From The Order of Her Noodly Appendage
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The art of leadership dwells a good deal in the future, in providing for the future of the organization, in planting and growing other leaders who will look to the future beyond their own. These future leaders, at some point in their careers, receive the title of vice president. They are important to the daily operations of a cooperation or an institution, but their future is vital to the future of the group. Picking vice presidents with all these conditions in mind is not easy.

A few years ago, faced with the talk of choosing several new vice presidents, I composed a memo to my senior management team. The decisions to be made in the process of choosing vice presidents are significant both for the people involved and for the organization. We are not only setting the tone and direction concerning management and leadership competence, we are dealing very specifically with the legacy we will leave.

With that in mind,I suggested three groups of thoughts that had to be dealt with i meeting this important challenge.

Fist, the cooperation requires several things from leaders in making this decision. The cooperation requires:

  • that the position be clearly one with responsibility and accountability on the officer level
  • that the establishment of this officership be a signal to the organization of the significance of the responsibility and of its importance to the future of the cooperation
  • that the person who fills this position demonstrate not only personal performance and achievement but also the potential for continuing growth and accountability
  • that this appointment be more a matter of expectancy and challenge than of reward, personally, professionally, organizationally
  • that we interpret thoroughly to the organization each appointment

Second, the organization requires several things from the people chosen to be candidates for future leaders. These people must briing to their responsibilities certain characteristics, traits that should be present in all leaders, traits talked about in this book. A future leader:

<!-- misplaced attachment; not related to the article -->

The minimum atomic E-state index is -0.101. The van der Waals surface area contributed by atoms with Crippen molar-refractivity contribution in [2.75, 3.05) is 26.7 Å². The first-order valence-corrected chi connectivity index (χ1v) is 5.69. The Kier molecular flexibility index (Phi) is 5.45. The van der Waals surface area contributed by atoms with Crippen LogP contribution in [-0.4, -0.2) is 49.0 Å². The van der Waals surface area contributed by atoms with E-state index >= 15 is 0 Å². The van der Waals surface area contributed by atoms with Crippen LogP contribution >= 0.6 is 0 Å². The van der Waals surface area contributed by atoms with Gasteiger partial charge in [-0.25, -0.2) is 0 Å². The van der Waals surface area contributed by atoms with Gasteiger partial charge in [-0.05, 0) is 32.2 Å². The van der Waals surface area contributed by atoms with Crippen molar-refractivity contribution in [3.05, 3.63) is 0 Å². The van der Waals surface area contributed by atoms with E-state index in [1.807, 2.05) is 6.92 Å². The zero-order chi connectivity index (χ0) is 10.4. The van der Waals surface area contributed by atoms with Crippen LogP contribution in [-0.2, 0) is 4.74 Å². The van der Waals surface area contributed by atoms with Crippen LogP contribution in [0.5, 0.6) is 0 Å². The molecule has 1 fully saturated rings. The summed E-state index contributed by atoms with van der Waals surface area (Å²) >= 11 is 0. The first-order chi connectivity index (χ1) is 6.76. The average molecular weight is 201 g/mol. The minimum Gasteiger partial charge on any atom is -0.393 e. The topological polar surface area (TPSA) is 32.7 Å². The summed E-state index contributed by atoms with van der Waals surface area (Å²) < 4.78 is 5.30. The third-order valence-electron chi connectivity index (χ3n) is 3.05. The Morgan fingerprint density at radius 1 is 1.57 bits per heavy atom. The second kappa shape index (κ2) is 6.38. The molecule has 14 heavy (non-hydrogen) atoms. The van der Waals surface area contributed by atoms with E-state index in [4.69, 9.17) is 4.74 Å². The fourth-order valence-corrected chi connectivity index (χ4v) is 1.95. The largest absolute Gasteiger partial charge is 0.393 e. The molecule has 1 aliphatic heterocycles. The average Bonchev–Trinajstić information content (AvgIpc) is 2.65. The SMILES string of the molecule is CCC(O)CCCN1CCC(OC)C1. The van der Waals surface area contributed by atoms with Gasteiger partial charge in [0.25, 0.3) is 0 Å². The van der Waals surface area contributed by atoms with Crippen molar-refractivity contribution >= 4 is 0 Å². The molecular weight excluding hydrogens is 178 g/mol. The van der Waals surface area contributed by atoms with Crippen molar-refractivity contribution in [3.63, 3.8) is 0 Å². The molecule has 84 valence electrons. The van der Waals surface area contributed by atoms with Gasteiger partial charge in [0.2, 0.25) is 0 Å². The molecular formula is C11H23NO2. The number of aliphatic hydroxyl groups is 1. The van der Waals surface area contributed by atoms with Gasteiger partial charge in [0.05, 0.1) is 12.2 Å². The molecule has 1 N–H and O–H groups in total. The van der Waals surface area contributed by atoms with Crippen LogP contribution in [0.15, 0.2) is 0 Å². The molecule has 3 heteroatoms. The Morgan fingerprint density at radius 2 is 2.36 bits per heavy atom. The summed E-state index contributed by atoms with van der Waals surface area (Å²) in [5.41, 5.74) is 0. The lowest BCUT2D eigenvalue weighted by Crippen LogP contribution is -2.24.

• has consistent and dependable integrity
  • cherishes heterogeneity and diversity
  • searches out competence
  • is open to contrary opinion
  • communicates easily at all levels
  • understands the concept of equity and consistently advocates it
  • leads through serving
  • is vulnerable to the skills and talents of others
  • is intimate with the organization and its work
  • is able to see the broad picture (beyond his own area of focus)
  • is a spokesperson and diplomat
  • can be a tribal storyteller (an important way of transmitting our corporate culture)
  • tells why rather than how

Third, beyond being a spokesperson in our organization, the new vice president should share in the basis for our values. He or she should be able to advocate Herman Miller's unique character to the world at large and within the cooperation. The candidate should understand and speak for:

  • the corporate value system
  • good design (in all its facets)
  • participative management
  • the human and ethical expression of the character of this cooperation

Since sending the memo, several of the people I work with have suggested some further ideas to consider in the situation of choosing vice presidents. THese additions come from a variety of experience and, as one of the people put it, "from having been burned." Here are their observations.

  • The only kind of leadership worth following is based on vision.
  • Personal character must be uppermost.
  • If we are going to ask a person to lead, can we determine ahead of time whether he or she has gaps between belief and practice, between work and family?
  • When talking about leadership, one always ends up talking about the future, about leaving a legacy, about followers. In other words, leadership intertwines the most important aspects of an organization: its people and its future. We need, therefore, to proceed very slowly and carefully.
  • When choosing officers, provide for possible failure and a graceful withdrawal. Promotion to officership should be decided in a group, with no slim majority. The process should include complete commitment and no reservations. After all, the way we move managers around, you may inherit a work team that you cannot,or will not want to lead.
  • What does the company physician say about the candidate?
  • What do the person's peers have to say?
  • Would you seed out this person as a key resource on an important task force?

These are important additions. Choosing leaders is the most vital and important matter cooperations and institutions face. What characteristics of a good leader will you add?